SIPI Principles of Programming Languages Computer Science Task

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Principles of Programming Languages Tasks. There are two tasks, both entry level, which are,Assignment 0 – Some Sample Programs in Shank and Task 1 – The Lexer.

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Procedural Programming
From the beginning, programming was hard
Programming was done,
at first, by re-wiring.
Machine Language
With the adoption
of computer
memory as a way
to store programs,
we moved to
machine language.
Machine Language – First Generation Language
Machine language is made up of instructions, stored in bits.
1001 1100 1010 0011 (for example)
These bits might indicate that the computer should add two numbers
together (stored at addresses 14 and 10) and saving them into another
address (3).
No loops or advanced flow control
You can jump to a different instruction by comparing two values:
Is the first less than the second?
Greater than the second?
Equal?
Not Equal?
There were also no variable names – everything was by address in the
computer.
Clearly this was difficult…
To write a program, you had to:
Understand the algorithm
Break it down to the instructions that the computer could do
Manage your resources (memory, input, output)
Deal with infinite loops
All with no debugging capability
And if the program is wrong, you have to fix and re-enter by hand!
Asssembly – Second Generation Language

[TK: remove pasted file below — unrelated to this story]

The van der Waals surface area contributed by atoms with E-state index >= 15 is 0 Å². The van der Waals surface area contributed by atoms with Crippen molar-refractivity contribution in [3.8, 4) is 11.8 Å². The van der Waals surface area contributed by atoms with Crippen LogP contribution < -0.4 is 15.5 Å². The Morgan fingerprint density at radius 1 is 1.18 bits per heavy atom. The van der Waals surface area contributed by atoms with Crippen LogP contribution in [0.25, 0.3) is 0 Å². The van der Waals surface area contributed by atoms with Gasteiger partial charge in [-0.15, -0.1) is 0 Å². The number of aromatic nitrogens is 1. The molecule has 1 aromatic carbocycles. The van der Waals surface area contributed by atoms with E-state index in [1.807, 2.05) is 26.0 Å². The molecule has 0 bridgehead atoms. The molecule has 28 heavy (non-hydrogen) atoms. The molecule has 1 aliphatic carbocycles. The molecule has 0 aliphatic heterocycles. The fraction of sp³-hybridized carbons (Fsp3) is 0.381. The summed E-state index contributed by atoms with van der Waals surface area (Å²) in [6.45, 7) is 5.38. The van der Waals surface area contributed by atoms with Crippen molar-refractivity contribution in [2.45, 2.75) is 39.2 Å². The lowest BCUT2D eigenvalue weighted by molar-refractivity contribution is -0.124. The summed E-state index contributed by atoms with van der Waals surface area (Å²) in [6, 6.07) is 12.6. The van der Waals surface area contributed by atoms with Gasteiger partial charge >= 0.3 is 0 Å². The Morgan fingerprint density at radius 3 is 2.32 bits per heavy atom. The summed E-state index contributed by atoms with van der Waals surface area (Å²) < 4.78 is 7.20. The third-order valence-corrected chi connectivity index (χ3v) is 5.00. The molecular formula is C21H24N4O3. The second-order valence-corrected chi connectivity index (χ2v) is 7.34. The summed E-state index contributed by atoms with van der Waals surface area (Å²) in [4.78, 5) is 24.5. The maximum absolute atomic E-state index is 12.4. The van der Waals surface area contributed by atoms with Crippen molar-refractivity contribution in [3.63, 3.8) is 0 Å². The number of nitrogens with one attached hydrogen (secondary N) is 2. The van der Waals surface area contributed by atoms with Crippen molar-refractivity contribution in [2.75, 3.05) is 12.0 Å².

The most pressing need (and it was done fairly quickly) was to get out
of flipping switches and entering bit values.
Assembly language is a textual representation of machine language.
It is a 1-1 translation – one line of assembly is one machine language
instruction.
1001 1100 1010 0011 ➔ ADD R14, R10, R3
Assembler
Assembly Language is the language. An assembler is the program that
takes the text (ADD R14, R10, R3) and converts it into bits.
This is still slow and arduous, but easier than working in bits.
Assembly language is still used today by people who work close to the
hardware!
Often game developers will do some level of high performance work in
assembly.
Growth of computing
While assembly language was a big jump, it still presents a number of
problems that started to be pressing.
Computers were getting cheaper and more of them were being made.
Companies started looking at how computers could help them with
handling their exploding data needs.
What they found, at first, was not an easy path.
Problems with working in Assembly
Assembly language is
machine (brand) specific
labor-intensive (and therefore expensive)
arduous (tedious and difficult to write long programs)
unintelligible (hard for others to read what you wrote)
highly detailed (even things we don’t care about)
hard to reuse any existing work
Begin the abstraction…
While the 1st and 2nd generation languages were all very tied to the
machine design, the 3rd generation were far less so – they were more
abstract.
By taking a step back from the hardware and writing programs based
on what one wants to do, a number of the issues with assembly were
addressed.
Procedural languages solve issues!
Assembly procedural language(s) is(are):
machine (brand) specific “portable”